4G is the past. 5G is rapidly becoming the present. 6G communication is the future. But what will it bring? Allow me to share my take.
November 6th 2020 saw what has become a routine successful rocket launch to space 1, delivering yet another bunch of 13 satellites into orbit. One of them is called Tianyan-5: dubbed to be the first 6G testing satellite.
Disclaimer: I am not an expert, just an excited enthusiast.
So wait just a minute. Aren’t we just figuring out 5G? Well, yes.. but we are figuring out its rollout. The standard itself is done. Work on 6G started earlier than you think: March 24, 2019 already saw a summit on 6G 2. So 6G is not science fiction. It’s just proof that science and progress waits for no man.
Let’s do a quick recap. 4G LTE has wavelengths of 10-40cm, with frequencies of up to 2Ghz. In layman’ terms: we can cram 10 or 20Mbps and the signal propagates quite well. It can reach 10km or further, and doesn’t mind obstacles that much.
5G must utilize multiple frequencies. The high range (30-300Ghz) is fantastic but its 1-10mm short waves degrade quite quickly and struggle to penetrate objects. A so called ‘mid band’ 5G (<6Ghz) is required to improve coverage (with less bandwidth). An an even lower band, 600-700Mhz to cover many square miles but only somewhat faster than 4G. So once more, in layman’s terms: the ‘best option’ will travel just a few hundred meters and would need a lot of towers. It can be very fast, but you are likelier to receive the lower bands. If you wish to read more about 5G, there’s an excellent white paper by Nokia 3 or a nice article at VB 4 for further reading.
Why even 6G?
6G? What is the point of further development? More speed? Well, sure, that’s always great. Some predict it to be able to reach into the terabits per second! But our planet is transitioning to a smart connected world of the internet-of-things (IOT). Our society is moving to be always-connected. In my humble opinion, the main benefit of 5G is not ‘the speed improvement’ but the fact that each tower can successfully serve thousands of connected devices. Thus we can move forward to making our cities smarter, more convenient and more efficient. While 5G should help us embrace IOT, 6G should elevate it to completely new, science-fiction-like level, In fact, the term connected things should make way for connected intelligence .
Key Research Areas
I want to briefly highlight several important research areas where a lot of time and effort will have to be spent.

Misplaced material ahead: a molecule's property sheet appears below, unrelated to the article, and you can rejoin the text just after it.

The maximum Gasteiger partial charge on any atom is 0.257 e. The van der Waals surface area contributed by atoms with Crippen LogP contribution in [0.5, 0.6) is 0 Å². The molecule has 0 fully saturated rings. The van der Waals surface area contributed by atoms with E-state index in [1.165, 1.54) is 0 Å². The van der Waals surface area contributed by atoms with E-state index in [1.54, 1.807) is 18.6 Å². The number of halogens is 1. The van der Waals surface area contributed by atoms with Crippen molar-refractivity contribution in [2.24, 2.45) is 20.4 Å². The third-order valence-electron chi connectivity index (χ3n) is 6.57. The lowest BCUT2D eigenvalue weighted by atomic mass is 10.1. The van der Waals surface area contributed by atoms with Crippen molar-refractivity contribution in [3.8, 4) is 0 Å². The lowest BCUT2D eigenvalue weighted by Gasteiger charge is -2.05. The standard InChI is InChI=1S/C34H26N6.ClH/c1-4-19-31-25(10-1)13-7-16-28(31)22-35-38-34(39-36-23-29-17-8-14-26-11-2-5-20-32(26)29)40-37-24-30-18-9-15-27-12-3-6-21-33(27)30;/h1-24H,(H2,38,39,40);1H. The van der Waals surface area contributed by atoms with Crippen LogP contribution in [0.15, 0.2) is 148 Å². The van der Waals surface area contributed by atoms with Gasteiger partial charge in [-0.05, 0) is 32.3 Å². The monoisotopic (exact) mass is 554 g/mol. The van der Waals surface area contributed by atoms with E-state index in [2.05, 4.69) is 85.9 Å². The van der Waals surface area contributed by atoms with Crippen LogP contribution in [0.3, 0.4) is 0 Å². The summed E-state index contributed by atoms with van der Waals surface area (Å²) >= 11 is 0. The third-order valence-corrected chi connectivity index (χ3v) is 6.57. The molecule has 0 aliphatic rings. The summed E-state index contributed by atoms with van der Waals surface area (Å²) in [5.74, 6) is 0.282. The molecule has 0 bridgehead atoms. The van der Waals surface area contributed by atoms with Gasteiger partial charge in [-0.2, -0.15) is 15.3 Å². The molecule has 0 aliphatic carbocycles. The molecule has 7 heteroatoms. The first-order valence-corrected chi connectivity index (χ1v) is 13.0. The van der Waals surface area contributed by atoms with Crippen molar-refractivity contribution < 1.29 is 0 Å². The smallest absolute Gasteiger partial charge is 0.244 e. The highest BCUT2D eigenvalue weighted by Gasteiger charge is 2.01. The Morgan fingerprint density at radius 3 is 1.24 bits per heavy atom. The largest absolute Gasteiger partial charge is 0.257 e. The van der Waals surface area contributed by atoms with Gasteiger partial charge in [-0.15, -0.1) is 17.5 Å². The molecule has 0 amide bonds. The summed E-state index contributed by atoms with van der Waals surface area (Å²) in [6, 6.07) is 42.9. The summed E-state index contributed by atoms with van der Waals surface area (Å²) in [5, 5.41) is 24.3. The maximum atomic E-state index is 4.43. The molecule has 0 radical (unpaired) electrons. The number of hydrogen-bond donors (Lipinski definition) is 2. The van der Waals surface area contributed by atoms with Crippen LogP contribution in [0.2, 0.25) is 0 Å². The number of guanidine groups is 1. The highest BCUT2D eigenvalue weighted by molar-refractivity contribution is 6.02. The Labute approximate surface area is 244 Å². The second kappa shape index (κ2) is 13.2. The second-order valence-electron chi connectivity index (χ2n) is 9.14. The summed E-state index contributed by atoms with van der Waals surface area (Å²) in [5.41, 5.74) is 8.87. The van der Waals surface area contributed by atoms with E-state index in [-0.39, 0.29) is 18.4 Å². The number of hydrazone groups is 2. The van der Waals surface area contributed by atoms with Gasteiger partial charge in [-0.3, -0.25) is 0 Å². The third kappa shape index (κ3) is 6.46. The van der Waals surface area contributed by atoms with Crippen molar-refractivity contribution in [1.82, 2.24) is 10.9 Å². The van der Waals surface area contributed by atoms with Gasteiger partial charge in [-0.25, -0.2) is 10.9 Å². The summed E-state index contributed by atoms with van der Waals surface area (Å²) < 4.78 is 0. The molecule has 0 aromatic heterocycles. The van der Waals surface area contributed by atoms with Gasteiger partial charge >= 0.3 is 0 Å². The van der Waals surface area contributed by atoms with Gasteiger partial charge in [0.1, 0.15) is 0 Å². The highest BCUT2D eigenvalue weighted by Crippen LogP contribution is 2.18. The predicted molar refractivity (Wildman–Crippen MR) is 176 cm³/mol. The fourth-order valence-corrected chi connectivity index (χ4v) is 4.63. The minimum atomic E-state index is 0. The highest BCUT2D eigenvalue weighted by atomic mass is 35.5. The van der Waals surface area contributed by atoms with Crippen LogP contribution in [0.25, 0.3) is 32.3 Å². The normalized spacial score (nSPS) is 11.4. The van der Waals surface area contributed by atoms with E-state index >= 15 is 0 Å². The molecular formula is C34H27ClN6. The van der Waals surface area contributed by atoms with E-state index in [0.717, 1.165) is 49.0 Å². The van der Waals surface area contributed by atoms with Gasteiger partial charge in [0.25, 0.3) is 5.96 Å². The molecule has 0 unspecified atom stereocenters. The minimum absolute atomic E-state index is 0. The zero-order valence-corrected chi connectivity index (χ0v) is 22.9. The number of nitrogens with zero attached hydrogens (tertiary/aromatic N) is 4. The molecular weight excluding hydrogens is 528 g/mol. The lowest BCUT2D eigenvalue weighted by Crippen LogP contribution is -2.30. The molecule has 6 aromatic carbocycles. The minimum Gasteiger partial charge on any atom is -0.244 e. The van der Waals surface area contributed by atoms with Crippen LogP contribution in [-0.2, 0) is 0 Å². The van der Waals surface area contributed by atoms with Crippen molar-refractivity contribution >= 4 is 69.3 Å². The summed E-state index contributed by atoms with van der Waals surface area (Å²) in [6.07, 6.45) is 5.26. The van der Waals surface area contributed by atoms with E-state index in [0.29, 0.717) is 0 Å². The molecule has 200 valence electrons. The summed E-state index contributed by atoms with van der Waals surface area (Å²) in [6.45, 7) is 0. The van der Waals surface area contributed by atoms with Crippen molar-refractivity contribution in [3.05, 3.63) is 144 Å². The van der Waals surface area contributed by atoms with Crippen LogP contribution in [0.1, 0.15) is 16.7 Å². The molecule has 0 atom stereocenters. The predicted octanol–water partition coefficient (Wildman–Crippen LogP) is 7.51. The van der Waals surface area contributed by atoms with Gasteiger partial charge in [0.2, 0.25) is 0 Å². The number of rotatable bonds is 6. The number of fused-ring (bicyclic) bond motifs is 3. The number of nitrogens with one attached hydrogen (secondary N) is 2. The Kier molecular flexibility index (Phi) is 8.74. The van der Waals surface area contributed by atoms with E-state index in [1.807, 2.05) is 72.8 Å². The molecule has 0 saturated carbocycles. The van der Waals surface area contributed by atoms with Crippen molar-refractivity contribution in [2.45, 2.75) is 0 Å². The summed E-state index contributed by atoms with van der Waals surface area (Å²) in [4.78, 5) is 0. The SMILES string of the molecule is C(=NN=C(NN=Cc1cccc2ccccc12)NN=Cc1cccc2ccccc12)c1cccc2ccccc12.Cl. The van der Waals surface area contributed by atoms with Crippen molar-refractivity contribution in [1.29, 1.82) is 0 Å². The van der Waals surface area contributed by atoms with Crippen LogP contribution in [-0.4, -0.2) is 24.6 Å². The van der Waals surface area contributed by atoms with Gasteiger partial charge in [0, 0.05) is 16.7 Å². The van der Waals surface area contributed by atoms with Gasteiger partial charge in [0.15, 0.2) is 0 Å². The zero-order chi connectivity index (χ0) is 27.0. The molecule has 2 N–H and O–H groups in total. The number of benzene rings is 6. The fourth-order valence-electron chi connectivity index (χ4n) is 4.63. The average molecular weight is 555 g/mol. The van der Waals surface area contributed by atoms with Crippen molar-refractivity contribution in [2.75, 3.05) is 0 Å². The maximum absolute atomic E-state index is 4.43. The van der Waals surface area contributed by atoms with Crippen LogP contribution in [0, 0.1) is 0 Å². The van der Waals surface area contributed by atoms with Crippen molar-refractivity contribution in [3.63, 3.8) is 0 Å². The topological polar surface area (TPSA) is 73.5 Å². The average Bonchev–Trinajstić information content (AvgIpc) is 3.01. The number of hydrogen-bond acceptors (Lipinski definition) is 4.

When we talk about machine-to-machine communication, it is fast! Forget human scale. Latency (how long a signal takes to reach its destination) becomes very important. It is therefore one of the main pillars of research for 6G. 5G claims to cut latency times down to 1-10 milliseconds. This is somewhere between great and negligible for today. It will eventually become too slow when everything is connected. Imagine your message needs to travel through hundreds, thousands of ‘connected things’. Multiply your 10 milliseconds many times over, and you start to see the problem.
This naturally leads to the next research pillar: reliability. If we truly connect everything up: rely on machines running our homes, our transportation, our cities, we don’t want a network fault to bring down half the town. Only an utterly reliable solution is considerable.
The third key area of research I personally want to highlight is efficiency. Higher frequency waves need more energy. We want to produce more and more connected things. All of it needs power, and it must come from somewhere. I am really excited to live through the start of the green revolution. But what would happen if we drastically increased our electricity usage before catching up with the transition to green energy? Environmental impact is absolutely critical.
6G alone is not enough
Samsung has published a whitepaper 5 on their vision of the 6G communication era: hyper-connected experience in every corner of the world. A long, interesting paper that even I did not manage to read fully (happily there’s a summary in their newsroom 6), Many interesting topics are discussed, one of which I would also like to bring up.
There will be new advanced services in 6G era, which require a tremendous amount of real-time data processing, a hyper-fast data rate, and extremely low latency,
I am talking about mobile VR/AR, holographic displays, real-time in-depth health monitoring for an individual, a kind of cyber-realworld fusion that can often be found in science fiction. We will find ways to provide ultra low latency and ultra high network throughput. But if we lag behind in mobile computational capability? Or if don’t have a true revolution in battery technology? We would not be able to fully utilize 6G. How long would your IPhone 23 6G last with the lithium-ion battery of today?
6G communication In Space
Now, I don’t know if you’ve heard, but Nokia has been granted $14.1m by NASA to build 4G on the moon 7. It will eventually be expanded to 5G. So, VOIP on the moon. I think it’s a tipping point in our commitment to space. But why did China launch a 6G communication satellite into space 8? Well, it provides us with some special, favorable conditions to test things in. So why not test it there first? Honestly I don’t actually know! Maybe some of you can tell me more, or send me a link?
But then is 6G viable?
6G is expected to move into the terahertz frequency band. The wavelength is tiny. The challenges are enormous. A direct line of sight of a very narrow beam is a must. Forget obstacles. I mean research is looking into signal degradation due to water vapor absorption at 10 meter distance 9.
Fear not! Worldwide research is already ongoing how to solve these seemingly impossible challenges 10. Just don’t start saving up for that IPhone 23. 6G is not realistically expected to be commercially viable and available until 2030’s. We don’t even know what it will be, 3GPP 11 will decide that.